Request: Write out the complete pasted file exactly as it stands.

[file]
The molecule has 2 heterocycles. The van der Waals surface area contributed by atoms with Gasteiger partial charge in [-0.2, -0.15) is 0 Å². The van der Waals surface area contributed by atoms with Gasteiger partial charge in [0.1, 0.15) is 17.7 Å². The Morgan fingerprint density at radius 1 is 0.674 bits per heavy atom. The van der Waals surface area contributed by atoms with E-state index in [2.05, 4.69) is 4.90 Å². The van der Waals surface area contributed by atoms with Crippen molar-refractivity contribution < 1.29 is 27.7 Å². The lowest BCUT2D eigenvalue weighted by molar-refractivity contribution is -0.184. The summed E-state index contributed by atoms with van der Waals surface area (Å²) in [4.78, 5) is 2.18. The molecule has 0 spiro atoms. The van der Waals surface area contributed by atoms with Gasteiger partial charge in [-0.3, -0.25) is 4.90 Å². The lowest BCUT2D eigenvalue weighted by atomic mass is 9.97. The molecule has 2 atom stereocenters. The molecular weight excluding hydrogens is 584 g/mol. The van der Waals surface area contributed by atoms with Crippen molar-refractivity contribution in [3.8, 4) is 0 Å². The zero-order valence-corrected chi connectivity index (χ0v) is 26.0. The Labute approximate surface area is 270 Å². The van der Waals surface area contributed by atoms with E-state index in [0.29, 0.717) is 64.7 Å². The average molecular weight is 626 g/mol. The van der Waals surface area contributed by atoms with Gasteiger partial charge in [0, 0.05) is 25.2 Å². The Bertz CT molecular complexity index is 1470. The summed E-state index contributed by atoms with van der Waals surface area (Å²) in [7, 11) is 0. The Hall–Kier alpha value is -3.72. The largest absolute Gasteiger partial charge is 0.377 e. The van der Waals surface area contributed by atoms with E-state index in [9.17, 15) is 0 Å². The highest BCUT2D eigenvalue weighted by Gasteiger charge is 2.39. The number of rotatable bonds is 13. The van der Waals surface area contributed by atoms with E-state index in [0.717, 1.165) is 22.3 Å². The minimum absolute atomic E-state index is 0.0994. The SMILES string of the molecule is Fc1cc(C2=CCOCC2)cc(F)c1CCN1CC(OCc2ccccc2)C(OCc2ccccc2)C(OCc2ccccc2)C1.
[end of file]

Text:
The molecule has 2 heterocycles. The van der Waals surface area contributed by atoms with Gasteiger partial charge in [-0.2, -0.15) is 0 Å². The van der Waals surface area contributed by atoms with Gasteiger partial charge in [0.1, 0.15) is 17.7 Å². The Morgan fingerprint density at radius 1 is 0.674 bits per heavy atom. The van der Waals surface area contributed by atoms with E-state index in [2.05, 4.69) is 4.90 Å². The van der Waals surface area contributed by atoms with Crippen molar-refractivity contribution < 1.29 is 27.7 Å². The lowest BCUT2D eigenvalue weighted by molar-refractivity contribution is -0.184. The summed E-state index contributed by atoms with van der Waals surface area (Å²) in [4.78, 5) is 2.18. The molecule has 0 spiro atoms. The van der Waals surface area contributed by atoms with Gasteiger partial charge in [-0.3, -0.25) is 4.90 Å². The lowest BCUT2D eigenvalue weighted by atomic mass is 9.97. The molecule has 2 atom stereocenters. The molecular weight excluding hydrogens is 584 g/mol. The van der Waals surface area contributed by atoms with Crippen molar-refractivity contribution in [3.8, 4) is 0 Å². The zero-order valence-corrected chi connectivity index (χ0v) is 26.0. The Labute approximate surface area is 270 Å². The van der Waals surface area contributed by atoms with E-state index in [0.29, 0.717) is 64.7 Å². The average molecular weight is 626 g/mol. The van der Waals surface area contributed by atoms with Gasteiger partial charge in [0, 0.05) is 25.2 Å². The Bertz CT molecular complexity index is 1470. The summed E-state index contributed by atoms with van der Waals surface area (Å²) in [7, 11) is 0. The Hall–Kier alpha value is -3.72. The largest absolute Gasteiger partial charge is 0.377 e. The van der Waals surface area contributed by atoms with E-state index in [9.17, 15) is 0 Å². The highest BCUT2D eigenvalue weighted by Gasteiger charge is 2.39. The number of rotatable bonds is 13. The van der Waals surface area contributed by atoms with E-state index in [0.717, 1.165) is 22.3 Å². The minimum absolute atomic E-state index is 0.0994. The SMILES string of the molecule is Fc1cc(C2=CCOCC2)cc(F)c1CCN1CC(OCc2ccccc2)C(OCc2ccccc2)C(OCc2ccccc2)C1.